We continue the octave of posts in honour of the 1400th anniversary of the death of Saint Columbanus with a glimpse into how the saint dealt with the dangers of life in the forests. I am particularly pleased that the author here is none other than dear old Canon O'Hanlon, as he did not live to publish a November volume of his Lives of the Irish Saints. He did, however, begin the serialisation of what I am sure would have formed his chapter on Saint Columbanus in a short-lived Irish literary magazine, alas it doesn't seem like he got the chance to conclude it. Here he brings us a vignette from the biography of Saint Columbanus by the monk Jonas of Bobbio:
It was a custom of the Saint to make solitary excursions through the forest, and on a certain occasion, when taking with him the Sacred Scriptures, he fell into a reverie of thought, whether it would be preferable for him to suffer violence from men or wild beasts. He concluded at length, that it would be more desirable to sustain the rage of beasts rather than that of men, since the latter sort of violence could not take place, without the loss of immortal souls. Thereupon, he prayed and armed himself with the sign of the cross. No sooner had he performed these actions, than a troop of twelve wolves rushed towards him and surrounded him on every side. The Saint cried out, "O Lord incline to my aid, O Lord hasten to my assistance." He remained immoveable and intrepid, although the wolves caught hold of his garments. They at length left him, and fled into the recesses of the forest. Scarcely had Columban escaped this danger, when he overheard the voices of certain Swiss robbers, who were lurking in the woods. He passed the forest unobserved by them, and thus escaped a second danger. Taking a longer ramble than usual from his cell, he one day penetrated a hitherto unexplored recess of the forest, where he discovered a large cave, in the side of a precipitous rock. Upon entering, he found a bear, which had here taken up its place of concealment. Columban drove the animal away, without its attempting the least injury against him, and what was still more remarkable, it dared not return afterwards to the den it formerly occupied. This occurred at a place about seven miles distant from Anegrai.*Rev. John O'Hanlon, ' Life of Saint Columbanus, Abbot of Luxeu' in The Irish Harp: a monthly magazine of national and general literature: Volume 1, 1-4 (1863), 112.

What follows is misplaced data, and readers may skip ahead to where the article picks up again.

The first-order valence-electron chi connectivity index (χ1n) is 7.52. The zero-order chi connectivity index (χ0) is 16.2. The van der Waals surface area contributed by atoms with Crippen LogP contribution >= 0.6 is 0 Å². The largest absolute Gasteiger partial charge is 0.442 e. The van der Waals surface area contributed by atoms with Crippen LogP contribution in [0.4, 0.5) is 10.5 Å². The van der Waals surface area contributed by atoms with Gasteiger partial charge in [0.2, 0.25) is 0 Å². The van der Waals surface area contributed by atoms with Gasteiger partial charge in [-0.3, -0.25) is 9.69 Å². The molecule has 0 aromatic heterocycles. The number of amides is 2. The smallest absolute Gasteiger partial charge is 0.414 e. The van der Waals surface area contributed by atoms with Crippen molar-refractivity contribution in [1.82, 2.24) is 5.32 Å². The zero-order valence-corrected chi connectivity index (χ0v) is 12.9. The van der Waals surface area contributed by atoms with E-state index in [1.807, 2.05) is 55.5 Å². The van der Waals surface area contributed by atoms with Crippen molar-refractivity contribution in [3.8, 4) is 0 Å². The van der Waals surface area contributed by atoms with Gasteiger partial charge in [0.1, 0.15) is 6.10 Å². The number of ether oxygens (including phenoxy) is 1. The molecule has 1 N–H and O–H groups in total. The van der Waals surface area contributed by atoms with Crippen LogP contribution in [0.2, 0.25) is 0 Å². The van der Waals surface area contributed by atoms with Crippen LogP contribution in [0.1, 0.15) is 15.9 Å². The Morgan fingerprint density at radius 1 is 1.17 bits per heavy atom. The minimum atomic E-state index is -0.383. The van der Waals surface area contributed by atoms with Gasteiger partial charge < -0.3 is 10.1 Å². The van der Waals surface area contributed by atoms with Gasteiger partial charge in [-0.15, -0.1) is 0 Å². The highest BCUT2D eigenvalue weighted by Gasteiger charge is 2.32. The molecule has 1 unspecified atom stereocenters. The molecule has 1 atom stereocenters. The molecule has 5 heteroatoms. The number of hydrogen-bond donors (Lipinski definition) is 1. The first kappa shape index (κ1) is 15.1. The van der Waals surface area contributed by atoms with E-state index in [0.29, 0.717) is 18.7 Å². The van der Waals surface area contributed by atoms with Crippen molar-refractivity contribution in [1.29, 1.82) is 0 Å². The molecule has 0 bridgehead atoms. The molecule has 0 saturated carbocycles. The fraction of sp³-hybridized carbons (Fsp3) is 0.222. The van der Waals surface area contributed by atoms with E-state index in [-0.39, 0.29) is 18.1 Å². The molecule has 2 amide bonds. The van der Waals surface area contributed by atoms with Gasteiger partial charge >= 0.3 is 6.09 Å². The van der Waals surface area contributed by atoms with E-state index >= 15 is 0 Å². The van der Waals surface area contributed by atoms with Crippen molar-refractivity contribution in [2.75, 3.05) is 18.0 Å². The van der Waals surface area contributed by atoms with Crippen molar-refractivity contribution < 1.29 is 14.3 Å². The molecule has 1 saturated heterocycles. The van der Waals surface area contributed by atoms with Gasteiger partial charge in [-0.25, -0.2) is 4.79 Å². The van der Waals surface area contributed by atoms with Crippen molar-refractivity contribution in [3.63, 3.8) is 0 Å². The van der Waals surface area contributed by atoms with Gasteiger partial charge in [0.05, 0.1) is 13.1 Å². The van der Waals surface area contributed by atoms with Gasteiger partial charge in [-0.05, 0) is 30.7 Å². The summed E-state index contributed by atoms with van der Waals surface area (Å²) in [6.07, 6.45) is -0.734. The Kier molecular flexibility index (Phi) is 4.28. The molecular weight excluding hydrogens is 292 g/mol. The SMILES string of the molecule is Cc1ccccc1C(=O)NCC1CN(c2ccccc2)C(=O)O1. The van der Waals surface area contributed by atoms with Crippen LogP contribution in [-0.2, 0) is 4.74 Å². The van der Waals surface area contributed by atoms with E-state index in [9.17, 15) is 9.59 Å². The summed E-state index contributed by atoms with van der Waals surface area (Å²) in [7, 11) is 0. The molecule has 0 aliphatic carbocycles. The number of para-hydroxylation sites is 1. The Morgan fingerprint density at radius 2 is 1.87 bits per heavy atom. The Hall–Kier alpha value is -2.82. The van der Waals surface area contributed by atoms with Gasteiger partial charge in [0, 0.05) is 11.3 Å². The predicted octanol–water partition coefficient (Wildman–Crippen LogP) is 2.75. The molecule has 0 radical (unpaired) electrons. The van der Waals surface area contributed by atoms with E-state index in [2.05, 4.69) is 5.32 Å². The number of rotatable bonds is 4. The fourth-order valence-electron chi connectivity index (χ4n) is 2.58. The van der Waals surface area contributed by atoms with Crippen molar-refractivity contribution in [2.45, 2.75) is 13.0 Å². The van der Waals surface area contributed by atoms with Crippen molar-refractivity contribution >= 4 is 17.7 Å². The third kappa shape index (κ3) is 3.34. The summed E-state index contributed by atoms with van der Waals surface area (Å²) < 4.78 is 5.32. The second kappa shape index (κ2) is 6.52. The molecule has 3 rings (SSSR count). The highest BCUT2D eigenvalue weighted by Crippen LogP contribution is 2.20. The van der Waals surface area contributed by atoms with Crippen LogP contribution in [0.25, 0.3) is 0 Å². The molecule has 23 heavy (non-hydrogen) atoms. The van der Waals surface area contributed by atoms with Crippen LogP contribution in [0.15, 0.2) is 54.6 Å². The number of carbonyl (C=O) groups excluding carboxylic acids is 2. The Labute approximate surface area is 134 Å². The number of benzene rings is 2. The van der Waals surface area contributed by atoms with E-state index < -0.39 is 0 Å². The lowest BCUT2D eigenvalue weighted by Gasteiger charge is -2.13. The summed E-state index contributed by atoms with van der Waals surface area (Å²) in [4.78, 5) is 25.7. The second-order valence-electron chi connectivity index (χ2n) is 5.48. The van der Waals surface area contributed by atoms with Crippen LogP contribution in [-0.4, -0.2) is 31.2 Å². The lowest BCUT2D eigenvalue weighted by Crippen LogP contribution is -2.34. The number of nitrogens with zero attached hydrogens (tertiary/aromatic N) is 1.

* Jonas, Vita S. Columbani. n. 15.
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